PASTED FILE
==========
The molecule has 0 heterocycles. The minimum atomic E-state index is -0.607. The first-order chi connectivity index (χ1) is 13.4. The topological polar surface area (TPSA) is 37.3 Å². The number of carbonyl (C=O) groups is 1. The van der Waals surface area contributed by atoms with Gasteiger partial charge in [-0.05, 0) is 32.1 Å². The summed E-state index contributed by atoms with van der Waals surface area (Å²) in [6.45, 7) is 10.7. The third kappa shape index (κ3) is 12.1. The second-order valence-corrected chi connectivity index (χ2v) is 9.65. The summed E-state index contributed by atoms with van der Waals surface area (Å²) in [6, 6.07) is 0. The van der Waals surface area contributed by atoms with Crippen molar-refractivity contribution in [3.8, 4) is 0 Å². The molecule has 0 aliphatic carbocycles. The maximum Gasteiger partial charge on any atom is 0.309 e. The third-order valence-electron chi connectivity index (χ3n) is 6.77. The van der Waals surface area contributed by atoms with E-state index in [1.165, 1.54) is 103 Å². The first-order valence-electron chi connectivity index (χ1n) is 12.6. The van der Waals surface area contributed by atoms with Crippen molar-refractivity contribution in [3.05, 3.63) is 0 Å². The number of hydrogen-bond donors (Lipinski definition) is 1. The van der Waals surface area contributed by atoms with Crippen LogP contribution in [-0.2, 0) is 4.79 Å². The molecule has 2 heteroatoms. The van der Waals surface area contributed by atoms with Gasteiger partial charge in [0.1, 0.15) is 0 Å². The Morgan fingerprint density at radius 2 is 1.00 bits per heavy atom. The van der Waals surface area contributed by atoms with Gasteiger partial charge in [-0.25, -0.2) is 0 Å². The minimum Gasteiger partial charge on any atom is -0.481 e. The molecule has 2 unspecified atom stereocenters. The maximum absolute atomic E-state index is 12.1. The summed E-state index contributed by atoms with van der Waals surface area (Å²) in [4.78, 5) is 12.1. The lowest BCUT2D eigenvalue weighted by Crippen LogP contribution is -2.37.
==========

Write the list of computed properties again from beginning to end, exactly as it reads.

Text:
The molecule has 0 heterocycles. The minimum atomic E-state index is -0.607. The first-order chi connectivity index (χ1) is 13.4. The topological polar surface area (TPSA) is 37.3 Å². The number of carbonyl (C=O) groups is 1. The van der Waals surface area contributed by atoms with Gasteiger partial charge in [-0.05, 0) is 32.1 Å². The summed E-state index contributed by atoms with van der Waals surface area (Å²) in [6.45, 7) is 10.7. The third kappa shape index (κ3) is 12.1. The second-order valence-corrected chi connectivity index (χ2v) is 9.65. The summed E-state index contributed by atoms with van der Waals surface area (Å²) in [6, 6.07) is 0. The van der Waals surface area contributed by atoms with Crippen molar-refractivity contribution in [3.8, 4) is 0 Å². The molecule has 0 aliphatic carbocycles. The maximum Gasteiger partial charge on any atom is 0.309 e. The third-order valence-electron chi connectivity index (χ3n) is 6.77. The van der Waals surface area contributed by atoms with E-state index in [1.165, 1.54) is 103 Å². The first-order valence-electron chi connectivity index (χ1n) is 12.6. The van der Waals surface area contributed by atoms with Crippen molar-refractivity contribution in [3.05, 3.63) is 0 Å². The number of hydrogen-bond donors (Lipinski definition) is 1. The van der Waals surface area contributed by atoms with Crippen LogP contribution in [-0.2, 0) is 4.79 Å². The molecule has 2 heteroatoms. The van der Waals surface area contributed by atoms with Gasteiger partial charge in [0.1, 0.15) is 0 Å². The Morgan fingerprint density at radius 2 is 1.00 bits per heavy atom. The van der Waals surface area contributed by atoms with Gasteiger partial charge in [-0.25, -0.2) is 0 Å². The minimum Gasteiger partial charge on any atom is -0.481 e. The molecule has 2 unspecified atom stereocenters. The maximum absolute atomic E-state index is 12.1. The summed E-state index contributed by atoms with van der Waals surface area (Å²) in [4.78, 5) is 12.1. The lowest BCUT2D eigenvalue weighted by Crippen LogP contribution is -2.37.